EFFECT OF CALCIUM CHLORIDE ON LOQUAT
were used for each treatment. TSS in Brix% was measured by a hand refractometer (Abbe® model 10450). Titratable acidity: Loquat pulp (10g) was homogenized in 40 ml distilled water and filtered to extract the juice. Two to five drops of phenolphthalein was added in this juice. A 10 ml aliquot was taken in a titration flask and titrated against 0.1N NaOH till permanent light pink color appeared. Three consecutive readings were taken from each replication of a treatment and percent acidity as malic acid was calculated by using the following formula: %TA =
(ml NaOH used) (Normality of NaOH) (Equivalent wt. of malic acid) (wt. of sample) (vol. of aliquot taken)
Ascorbic acid content (Vitamin C): Ascorbic acid was determined by the method described by Hans (1992). Loquat pulp (5g) from 10 fruits was blended with 5 ml 1.0% Hydrochloric acid (w/v) and centrifuged at 10,000 rpm for 10 minutes. The absorbance of the supernatant was measured at 243 nm. For calibration, standard solutions were prepared in the same manner from 100 μg ml-1 AA solution in 1% HCl. The Ascorbic acid content was calculated as mg 100g-1 edible portion. Browning index: Browning index was assessed weekly by measuring the extent of browning area as described by Wang et al., (2005), using 30 fruits on the following scale: 0= no browning; 1=less than ¼ browning; 2= ¼ to ½ browning; 3= ½ to ¾ browning; 4= more than ¾ browning. The browning index was calculated using the following formula: Browning Index = [(1 x N1 + 2 x N2 + 3 x N3 + 4 x N4) / (4 X N)] x 100 where N = total number of fruits observed and N1, N2, N3 and N4 will be the number of fruits showing the different degrees of browning. Relative electrical conductivity: Relative electrical conductivity was measured by the method described by Fan & Sokorai (2005) with a slight modification. Ten discs of flesh tissue were excised from 10 fruits of each replicate in a treatment by a 10mm diameter stainless steel cork borer and washed in distilled water, dried and put into 100ml conical flasks containing 50ml of distilled water. Initial electrolyte leakage was determined at 1 min (C1) and 60 min (C60) of incubation. The samples were then autoclaved at 121°C for 25 minutes, after cooling the solution was re-adjusted to a volume of 50 ml and total conductivity (CT) was measured. The Relative Electrical Conductivity in percent (REC) was calculated from the following equation: REC (%) = (C60 −C1) / CT ×100. Statistical analysis: The experiment was a completely randomized design (CRD) with factorial arrangement. Comparison between means was evaluated by Duncan's Multiple Range Test at 5% level of significance. All storage treatments were done with three replications.
ATTIQ AKHTAR ET AL.,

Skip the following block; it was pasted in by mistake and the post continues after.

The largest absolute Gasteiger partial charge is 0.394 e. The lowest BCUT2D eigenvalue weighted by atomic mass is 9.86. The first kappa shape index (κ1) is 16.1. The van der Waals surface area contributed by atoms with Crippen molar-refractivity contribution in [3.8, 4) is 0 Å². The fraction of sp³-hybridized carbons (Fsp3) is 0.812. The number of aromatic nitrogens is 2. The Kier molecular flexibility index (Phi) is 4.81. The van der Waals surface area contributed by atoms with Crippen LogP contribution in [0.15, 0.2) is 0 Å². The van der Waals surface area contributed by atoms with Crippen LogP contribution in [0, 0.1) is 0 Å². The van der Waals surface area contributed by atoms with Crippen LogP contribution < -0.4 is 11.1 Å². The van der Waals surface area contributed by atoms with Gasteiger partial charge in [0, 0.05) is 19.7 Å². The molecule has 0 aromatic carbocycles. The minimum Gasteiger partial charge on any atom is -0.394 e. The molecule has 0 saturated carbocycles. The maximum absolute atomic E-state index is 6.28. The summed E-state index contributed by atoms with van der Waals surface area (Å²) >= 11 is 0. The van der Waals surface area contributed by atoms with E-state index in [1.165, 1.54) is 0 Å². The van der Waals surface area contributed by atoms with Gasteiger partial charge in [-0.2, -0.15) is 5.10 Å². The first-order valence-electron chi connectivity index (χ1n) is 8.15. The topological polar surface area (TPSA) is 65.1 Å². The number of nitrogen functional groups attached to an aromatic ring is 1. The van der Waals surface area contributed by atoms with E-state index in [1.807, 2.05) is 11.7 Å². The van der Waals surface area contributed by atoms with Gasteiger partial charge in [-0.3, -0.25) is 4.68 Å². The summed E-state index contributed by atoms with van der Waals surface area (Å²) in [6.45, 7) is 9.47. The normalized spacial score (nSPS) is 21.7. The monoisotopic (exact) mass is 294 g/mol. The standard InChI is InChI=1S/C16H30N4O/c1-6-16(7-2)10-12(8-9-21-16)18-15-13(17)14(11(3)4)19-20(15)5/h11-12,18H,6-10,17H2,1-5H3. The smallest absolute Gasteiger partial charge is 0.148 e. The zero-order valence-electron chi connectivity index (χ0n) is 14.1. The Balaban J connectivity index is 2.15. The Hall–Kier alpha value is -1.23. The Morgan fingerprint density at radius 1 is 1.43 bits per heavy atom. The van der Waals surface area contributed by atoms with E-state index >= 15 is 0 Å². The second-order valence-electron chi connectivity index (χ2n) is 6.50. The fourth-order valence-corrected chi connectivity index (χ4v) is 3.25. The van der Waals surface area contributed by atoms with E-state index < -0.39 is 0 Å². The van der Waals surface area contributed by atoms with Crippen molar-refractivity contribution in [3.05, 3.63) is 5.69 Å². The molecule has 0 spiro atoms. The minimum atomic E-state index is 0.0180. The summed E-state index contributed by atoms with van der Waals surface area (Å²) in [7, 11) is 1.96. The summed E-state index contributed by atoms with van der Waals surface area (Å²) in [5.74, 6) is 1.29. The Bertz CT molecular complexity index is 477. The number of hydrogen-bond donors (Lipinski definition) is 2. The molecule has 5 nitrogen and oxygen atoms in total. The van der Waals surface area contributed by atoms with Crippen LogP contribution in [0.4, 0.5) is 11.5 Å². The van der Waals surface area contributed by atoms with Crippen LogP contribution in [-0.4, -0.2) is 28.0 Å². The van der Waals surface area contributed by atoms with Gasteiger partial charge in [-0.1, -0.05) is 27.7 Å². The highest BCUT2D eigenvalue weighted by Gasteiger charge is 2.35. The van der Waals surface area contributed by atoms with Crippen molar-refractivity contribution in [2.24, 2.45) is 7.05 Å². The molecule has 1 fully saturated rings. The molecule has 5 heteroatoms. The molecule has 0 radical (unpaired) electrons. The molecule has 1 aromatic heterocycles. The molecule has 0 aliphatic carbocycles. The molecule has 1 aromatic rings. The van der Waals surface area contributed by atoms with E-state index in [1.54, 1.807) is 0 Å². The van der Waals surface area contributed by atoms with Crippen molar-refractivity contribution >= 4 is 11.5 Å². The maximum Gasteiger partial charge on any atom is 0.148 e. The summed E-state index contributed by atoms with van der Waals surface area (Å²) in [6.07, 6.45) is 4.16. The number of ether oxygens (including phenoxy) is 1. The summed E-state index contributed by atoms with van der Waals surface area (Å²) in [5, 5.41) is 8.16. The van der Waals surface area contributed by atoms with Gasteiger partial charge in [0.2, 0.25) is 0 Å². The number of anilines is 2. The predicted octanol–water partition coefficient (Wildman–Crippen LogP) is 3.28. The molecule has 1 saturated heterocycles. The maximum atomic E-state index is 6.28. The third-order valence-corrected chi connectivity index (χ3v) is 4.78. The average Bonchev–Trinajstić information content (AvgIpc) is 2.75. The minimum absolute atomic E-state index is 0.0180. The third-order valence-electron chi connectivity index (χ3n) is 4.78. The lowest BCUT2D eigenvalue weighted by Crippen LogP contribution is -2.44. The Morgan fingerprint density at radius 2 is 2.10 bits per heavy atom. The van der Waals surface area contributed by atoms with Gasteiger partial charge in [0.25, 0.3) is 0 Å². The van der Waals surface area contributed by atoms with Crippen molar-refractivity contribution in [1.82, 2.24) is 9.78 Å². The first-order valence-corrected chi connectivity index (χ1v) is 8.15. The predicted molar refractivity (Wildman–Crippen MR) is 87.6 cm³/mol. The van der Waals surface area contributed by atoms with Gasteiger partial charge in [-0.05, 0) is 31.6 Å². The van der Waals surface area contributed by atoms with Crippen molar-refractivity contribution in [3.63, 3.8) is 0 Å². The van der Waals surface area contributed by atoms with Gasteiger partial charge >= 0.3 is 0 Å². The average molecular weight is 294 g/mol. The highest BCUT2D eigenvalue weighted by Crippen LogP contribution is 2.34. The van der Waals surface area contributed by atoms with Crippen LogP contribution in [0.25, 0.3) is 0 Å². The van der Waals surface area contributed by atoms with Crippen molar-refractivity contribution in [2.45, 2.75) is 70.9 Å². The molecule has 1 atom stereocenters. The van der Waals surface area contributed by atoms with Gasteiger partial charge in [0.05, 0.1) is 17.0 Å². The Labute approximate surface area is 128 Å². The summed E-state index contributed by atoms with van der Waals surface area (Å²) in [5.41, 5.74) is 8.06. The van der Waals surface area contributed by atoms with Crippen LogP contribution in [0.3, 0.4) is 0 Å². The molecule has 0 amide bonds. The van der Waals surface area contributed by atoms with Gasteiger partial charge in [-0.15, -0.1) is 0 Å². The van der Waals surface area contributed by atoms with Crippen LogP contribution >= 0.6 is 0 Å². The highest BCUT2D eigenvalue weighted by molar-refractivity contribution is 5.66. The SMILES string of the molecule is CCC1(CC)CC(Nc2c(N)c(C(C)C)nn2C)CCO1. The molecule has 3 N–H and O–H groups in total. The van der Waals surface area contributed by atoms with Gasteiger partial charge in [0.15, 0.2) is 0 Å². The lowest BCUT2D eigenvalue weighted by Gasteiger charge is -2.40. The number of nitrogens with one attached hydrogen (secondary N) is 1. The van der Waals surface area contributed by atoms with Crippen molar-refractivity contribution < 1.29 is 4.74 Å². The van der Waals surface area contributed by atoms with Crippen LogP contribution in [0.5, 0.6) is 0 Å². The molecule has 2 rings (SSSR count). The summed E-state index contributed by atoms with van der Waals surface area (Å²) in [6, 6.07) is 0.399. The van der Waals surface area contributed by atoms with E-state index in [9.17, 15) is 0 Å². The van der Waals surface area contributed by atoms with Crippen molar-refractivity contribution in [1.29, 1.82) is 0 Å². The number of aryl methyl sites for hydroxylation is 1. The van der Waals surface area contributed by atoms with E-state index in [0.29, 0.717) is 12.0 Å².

Results and Discussion Maximum weight loss occurred in control and 1% CaCl2 while lowest loss (2.57%) was recorded in 3% CaCl2 (Table 1). Weight loss was highest during the sixth and eighth weeks. Overall highest weight loss occurred in control during the sixth week (Fig. 1). Calcium applications have known to be effective in terms of membrane functionality and integrity maintenance which may be the reason for the lower weight loss found in Calcium treated fruits (Lester & Grusak, 1999). Mahajan & Dhatt (2004) reported that pear fruit treated with CaCl2 proved to be most effective in reducing weight loss compared to non treated fruit during a 75 days storage period. Thus, calcium might have delayed senescence and reduced the rate of respiration and transpiration. Effect on firmness: Maximum firmness was recorded in 2% & 3% CaCl2 as compared to control and 1% CaCl2. Maximum firmness was recorded in 3% CaCl2 during eight and tenth weeks (Fig. 1). The retention of firmness in calcium treated fruits might be due its accumulation in the cell walls leading to facilitation in the cross linking of the pectic polymers which increases wall strength and cell cohesion (White & Broadly, 2003). These results are also in accordance with those reported by Shuiliang et al., (2002) that postharvest dips with CaCl2 maintained firmness and eating quality of loquat. Effect on total soluble solids: Maximum TSS was observed in 3% CaCl2 (13.1 Brix %) followed by 2% CaCl2. Lowest TSS was recorded in control. Highest TSS in 3% CaCl2 might be due to the fact that more concentration of CaCl2 (3%) formed a thin layer on the surface of fruit which delayed degradation process. The increase in TSS from 2nd week upto 6th week during storage (Fig. 1) was probably due to hydrolysis of polysaccharides and concentrated juice content as a result of dehydration. An initial increase then loss of TSS in loquat has also been reported by (Ding et al., 1998). Effect on titratable acidity: Titratable acidity decreased gradually in all treatments (Fig. 1) and did not seem to be influenced by the postharvest calcium dips. Manganaris et al., (2005) has also reported that postharvest calcium chloride dips did not effect TA % in peaches during four weeks of storage. Titratable acidity is directly related to the concentration of organic acids present in the fruit, which are an important parameter in maintaining the quality of fruits. In loquat malic acid is the principal acid contributing 90% of the total organic acid content Ding et al., (1998). Ball (1997) suggested that acidity decreases due to fermentation or break up of acids to sugars in fruits during respiration. In the present study it seems that Calcium treatments did not have any significant effect on fermentation process which could delay breakup of acids and maintain TA. Effect on ascorbic acid (Vit C) content: All three concentrations of Calcium chloride (CaCl2) were similar in effect compared to control. Treatments of 1% and 2% CaCl2 had an ascorbic acid loss of 10.9% and 8.4% compared to 19% loss in control while in 3% this loss was only 2.5% (Fig. 1). Ascorbic acid level decreased gradually during the ten weeks storage period. Ascorbic acid is an important nutrient quality parameter and is very sensitive to degradation due to its oxidation (Veltman et al., 2000) compared to other nutrients during food processing and storage. These results show that CaCl2 treatments had a significant effect on retaining ascorbic acid content in loquat fruit. This might be because higher concentrations of CaCl2 delayed the rapid oxidation of ascorbic acid. Ruoyi et al., (2005) also stated that AA content of peaches was maintained in a fifty days storage with a postharvest application of 0.5% CaCl2.